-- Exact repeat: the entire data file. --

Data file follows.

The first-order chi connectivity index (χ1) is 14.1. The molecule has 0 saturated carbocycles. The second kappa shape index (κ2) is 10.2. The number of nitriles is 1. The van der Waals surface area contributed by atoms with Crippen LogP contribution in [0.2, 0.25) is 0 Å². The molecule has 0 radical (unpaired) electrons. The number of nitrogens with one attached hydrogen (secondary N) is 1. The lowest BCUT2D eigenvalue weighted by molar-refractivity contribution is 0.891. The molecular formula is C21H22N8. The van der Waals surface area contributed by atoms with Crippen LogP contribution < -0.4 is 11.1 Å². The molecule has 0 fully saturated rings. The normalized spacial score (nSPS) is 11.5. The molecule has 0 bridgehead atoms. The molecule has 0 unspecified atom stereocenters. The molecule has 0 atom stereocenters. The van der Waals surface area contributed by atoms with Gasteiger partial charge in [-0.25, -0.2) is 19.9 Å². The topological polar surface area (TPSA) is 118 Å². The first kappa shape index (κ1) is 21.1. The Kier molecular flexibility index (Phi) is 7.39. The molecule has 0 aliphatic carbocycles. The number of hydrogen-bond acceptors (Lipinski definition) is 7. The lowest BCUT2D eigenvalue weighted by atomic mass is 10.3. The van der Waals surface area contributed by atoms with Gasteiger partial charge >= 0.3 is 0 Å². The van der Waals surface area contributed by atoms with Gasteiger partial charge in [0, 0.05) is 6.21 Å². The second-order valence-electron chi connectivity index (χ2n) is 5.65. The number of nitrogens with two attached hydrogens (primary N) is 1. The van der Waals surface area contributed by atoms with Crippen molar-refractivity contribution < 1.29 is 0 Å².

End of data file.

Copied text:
The first-order chi connectivity index (χ1) is 14.1. The molecule has 0 saturated carbocycles. The second kappa shape index (κ2) is 10.2. The number of nitriles is 1. The van der Waals surface area contributed by atoms with Crippen LogP contribution in [0.2, 0.25) is 0 Å². The molecule has 0 radical (unpaired) electrons. The number of nitrogens with one attached hydrogen (secondary N) is 1. The lowest BCUT2D eigenvalue weighted by molar-refractivity contribution is 0.891. The molecular formula is C21H22N8. The van der Waals surface area contributed by atoms with Crippen LogP contribution < -0.4 is 11.1 Å². The molecule has 0 fully saturated rings. The normalized spacial score (nSPS) is 11.5. The molecule has 0 bridgehead atoms. The molecule has 0 unspecified atom stereocenters. The molecule has 0 atom stereocenters. The van der Waals surface area contributed by atoms with Gasteiger partial charge in [-0.25, -0.2) is 19.9 Å². The topological polar surface area (TPSA) is 118 Å². The first kappa shape index (κ1) is 21.1. The Kier molecular flexibility index (Phi) is 7.39. The molecule has 0 aliphatic carbocycles. The number of hydrogen-bond acceptors (Lipinski definition) is 7. The lowest BCUT2D eigenvalue weighted by atomic mass is 10.3. The van der Waals surface area contributed by atoms with Gasteiger partial charge >= 0.3 is 0 Å². The van der Waals surface area contributed by atoms with Gasteiger partial charge in [0, 0.05) is 6.21 Å². The second-order valence-electron chi connectivity index (χ2n) is 5.65. The number of nitrogens with two attached hydrogens (primary N) is 1. The van der Waals surface area contributed by atoms with Crippen molar-refractivity contribution < 1.29 is 0 Å².